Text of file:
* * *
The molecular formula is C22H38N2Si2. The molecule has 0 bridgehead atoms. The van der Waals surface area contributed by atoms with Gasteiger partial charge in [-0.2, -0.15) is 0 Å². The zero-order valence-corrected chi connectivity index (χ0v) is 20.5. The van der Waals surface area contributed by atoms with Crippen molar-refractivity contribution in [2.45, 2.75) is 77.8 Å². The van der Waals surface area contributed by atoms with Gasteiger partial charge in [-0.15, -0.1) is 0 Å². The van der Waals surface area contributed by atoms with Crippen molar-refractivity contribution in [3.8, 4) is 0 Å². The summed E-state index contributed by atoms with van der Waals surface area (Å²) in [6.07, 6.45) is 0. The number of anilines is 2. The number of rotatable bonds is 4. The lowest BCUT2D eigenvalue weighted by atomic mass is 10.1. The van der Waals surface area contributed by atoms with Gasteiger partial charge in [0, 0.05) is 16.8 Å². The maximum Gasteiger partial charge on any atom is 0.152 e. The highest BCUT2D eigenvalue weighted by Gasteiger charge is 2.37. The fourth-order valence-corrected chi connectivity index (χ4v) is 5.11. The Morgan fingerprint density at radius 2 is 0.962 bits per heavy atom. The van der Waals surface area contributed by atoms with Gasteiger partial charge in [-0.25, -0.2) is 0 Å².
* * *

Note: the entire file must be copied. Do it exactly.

The molecular formula is C22H38N2Si2. The molecule has 0 bridgehead atoms. The van der Waals surface area contributed by atoms with Gasteiger partial charge in [-0.2, -0.15) is 0 Å². The zero-order valence-corrected chi connectivity index (χ0v) is 20.5. The van der Waals surface area contributed by atoms with Crippen molar-refractivity contribution in [2.45, 2.75) is 77.8 Å². The van der Waals surface area contributed by atoms with Gasteiger partial charge in [-0.15, -0.1) is 0 Å². The van der Waals surface area contributed by atoms with Crippen molar-refractivity contribution in [3.8, 4) is 0 Å². The summed E-state index contributed by atoms with van der Waals surface area (Å²) in [6.07, 6.45) is 0. The number of anilines is 2. The number of rotatable bonds is 4. The lowest BCUT2D eigenvalue weighted by atomic mass is 10.1. The van der Waals surface area contributed by atoms with Gasteiger partial charge in [0, 0.05) is 16.8 Å². The maximum Gasteiger partial charge on any atom is 0.152 e. The highest BCUT2D eigenvalue weighted by Gasteiger charge is 2.37. The fourth-order valence-corrected chi connectivity index (χ4v) is 5.11. The Morgan fingerprint density at radius 2 is 0.962 bits per heavy atom. The van der Waals surface area contributed by atoms with Gasteiger partial charge in [-0.25, -0.2) is 0 Å².